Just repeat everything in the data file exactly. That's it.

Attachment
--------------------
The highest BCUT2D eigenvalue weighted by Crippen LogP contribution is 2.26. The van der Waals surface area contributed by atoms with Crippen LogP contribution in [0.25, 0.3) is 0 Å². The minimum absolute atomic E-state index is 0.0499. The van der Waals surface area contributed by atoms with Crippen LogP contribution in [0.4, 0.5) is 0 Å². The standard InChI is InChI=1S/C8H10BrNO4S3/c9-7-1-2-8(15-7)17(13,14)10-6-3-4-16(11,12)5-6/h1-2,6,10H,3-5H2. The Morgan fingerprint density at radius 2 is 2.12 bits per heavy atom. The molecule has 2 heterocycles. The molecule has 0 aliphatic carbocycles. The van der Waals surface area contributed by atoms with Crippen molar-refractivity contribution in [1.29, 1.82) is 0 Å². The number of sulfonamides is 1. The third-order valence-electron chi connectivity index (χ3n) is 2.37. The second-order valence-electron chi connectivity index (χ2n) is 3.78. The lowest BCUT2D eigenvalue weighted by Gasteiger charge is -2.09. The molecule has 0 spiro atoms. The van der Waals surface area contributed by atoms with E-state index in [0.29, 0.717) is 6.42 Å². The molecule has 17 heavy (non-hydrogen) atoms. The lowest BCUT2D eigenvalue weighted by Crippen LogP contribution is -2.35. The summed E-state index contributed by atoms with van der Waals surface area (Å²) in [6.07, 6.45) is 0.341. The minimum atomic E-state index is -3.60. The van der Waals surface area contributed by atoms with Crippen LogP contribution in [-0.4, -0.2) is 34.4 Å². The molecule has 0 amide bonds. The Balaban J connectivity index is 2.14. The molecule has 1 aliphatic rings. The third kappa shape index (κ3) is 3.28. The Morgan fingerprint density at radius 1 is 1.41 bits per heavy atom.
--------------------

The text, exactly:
The highest BCUT2D eigenvalue weighted by Crippen LogP contribution is 2.26. The van der Waals surface area contributed by atoms with Crippen LogP contribution in [0.25, 0.3) is 0 Å². The minimum absolute atomic E-state index is 0.0499. The van der Waals surface area contributed by atoms with Crippen LogP contribution in [0.4, 0.5) is 0 Å². The standard InChI is InChI=1S/C8H10BrNO4S3/c9-7-1-2-8(15-7)17(13,14)10-6-3-4-16(11,12)5-6/h1-2,6,10H,3-5H2. The Morgan fingerprint density at radius 2 is 2.12 bits per heavy atom. The molecule has 2 heterocycles. The molecule has 0 aliphatic carbocycles. The van der Waals surface area contributed by atoms with Crippen molar-refractivity contribution in [1.29, 1.82) is 0 Å². The number of sulfonamides is 1. The third-order valence-electron chi connectivity index (χ3n) is 2.37. The second-order valence-electron chi connectivity index (χ2n) is 3.78. The lowest BCUT2D eigenvalue weighted by Gasteiger charge is -2.09. The molecule has 0 spiro atoms. The van der Waals surface area contributed by atoms with E-state index in [0.29, 0.717) is 6.42 Å². The molecule has 17 heavy (non-hydrogen) atoms. The lowest BCUT2D eigenvalue weighted by Crippen LogP contribution is -2.35. The summed E-state index contributed by atoms with van der Waals surface area (Å²) in [6.07, 6.45) is 0.341. The minimum atomic E-state index is -3.60. The van der Waals surface area contributed by atoms with Crippen LogP contribution in [-0.4, -0.2) is 34.4 Å². The molecule has 0 amide bonds. The Balaban J connectivity index is 2.14. The molecule has 1 aliphatic rings. The third kappa shape index (κ3) is 3.28. The Morgan fingerprint density at radius 1 is 1.41 bits per heavy atom.